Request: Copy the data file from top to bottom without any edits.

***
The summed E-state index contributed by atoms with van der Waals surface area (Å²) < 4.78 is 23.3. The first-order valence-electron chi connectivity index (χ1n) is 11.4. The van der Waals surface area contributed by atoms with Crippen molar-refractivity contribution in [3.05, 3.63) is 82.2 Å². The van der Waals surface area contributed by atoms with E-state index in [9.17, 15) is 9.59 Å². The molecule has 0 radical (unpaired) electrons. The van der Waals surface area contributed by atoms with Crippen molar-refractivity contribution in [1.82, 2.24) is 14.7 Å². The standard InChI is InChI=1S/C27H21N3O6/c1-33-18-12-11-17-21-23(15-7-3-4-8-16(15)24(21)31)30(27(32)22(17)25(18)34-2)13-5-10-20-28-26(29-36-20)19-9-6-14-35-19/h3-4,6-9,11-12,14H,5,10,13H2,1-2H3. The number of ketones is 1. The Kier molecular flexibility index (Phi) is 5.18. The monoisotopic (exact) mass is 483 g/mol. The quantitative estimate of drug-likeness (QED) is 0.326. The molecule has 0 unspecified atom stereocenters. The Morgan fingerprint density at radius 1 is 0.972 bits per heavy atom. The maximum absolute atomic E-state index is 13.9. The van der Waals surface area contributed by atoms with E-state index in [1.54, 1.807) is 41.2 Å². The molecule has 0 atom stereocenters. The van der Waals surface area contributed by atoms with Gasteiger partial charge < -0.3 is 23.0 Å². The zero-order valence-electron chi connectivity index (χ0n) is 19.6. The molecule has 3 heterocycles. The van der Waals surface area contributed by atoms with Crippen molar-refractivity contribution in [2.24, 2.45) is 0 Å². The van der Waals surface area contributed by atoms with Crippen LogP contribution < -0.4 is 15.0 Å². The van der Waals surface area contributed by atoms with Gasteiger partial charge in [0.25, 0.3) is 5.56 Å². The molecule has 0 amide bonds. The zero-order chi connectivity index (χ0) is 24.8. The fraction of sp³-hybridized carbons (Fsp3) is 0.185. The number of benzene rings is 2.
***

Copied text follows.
The summed E-state index contributed by atoms with van der Waals surface area (Å²) < 4.78 is 23.3. The first-order valence-electron chi connectivity index (χ1n) is 11.4. The van der Waals surface area contributed by atoms with Crippen molar-refractivity contribution in [3.05, 3.63) is 82.2 Å². The van der Waals surface area contributed by atoms with E-state index in [9.17, 15) is 9.59 Å². The molecule has 0 radical (unpaired) electrons. The van der Waals surface area contributed by atoms with Crippen molar-refractivity contribution in [1.82, 2.24) is 14.7 Å². The standard InChI is InChI=1S/C27H21N3O6/c1-33-18-12-11-17-21-23(15-7-3-4-8-16(15)24(21)31)30(27(32)22(17)25(18)34-2)13-5-10-20-28-26(29-36-20)19-9-6-14-35-19/h3-4,6-9,11-12,14H,5,10,13H2,1-2H3. The number of ketones is 1. The Kier molecular flexibility index (Phi) is 5.18. The monoisotopic (exact) mass is 483 g/mol. The quantitative estimate of drug-likeness (QED) is 0.326. The molecule has 0 unspecified atom stereocenters. The Morgan fingerprint density at radius 1 is 0.972 bits per heavy atom. The maximum absolute atomic E-state index is 13.9. The van der Waals surface area contributed by atoms with E-state index in [1.54, 1.807) is 41.2 Å². The molecule has 0 atom stereocenters. The van der Waals surface area contributed by atoms with Gasteiger partial charge < -0.3 is 23.0 Å². The zero-order valence-electron chi connectivity index (χ0n) is 19.6. The molecule has 3 heterocycles. The van der Waals surface area contributed by atoms with Crippen molar-refractivity contribution in [2.24, 2.45) is 0 Å². The van der Waals surface area contributed by atoms with Crippen LogP contribution < -0.4 is 15.0 Å². The van der Waals surface area contributed by atoms with Gasteiger partial charge in [0.25, 0.3) is 5.56 Å². The molecule has 0 amide bonds. The zero-order chi connectivity index (χ0) is 24.8. The fraction of sp³-hybridized carbons (Fsp3) is 0.185. The number of benzene rings is 2.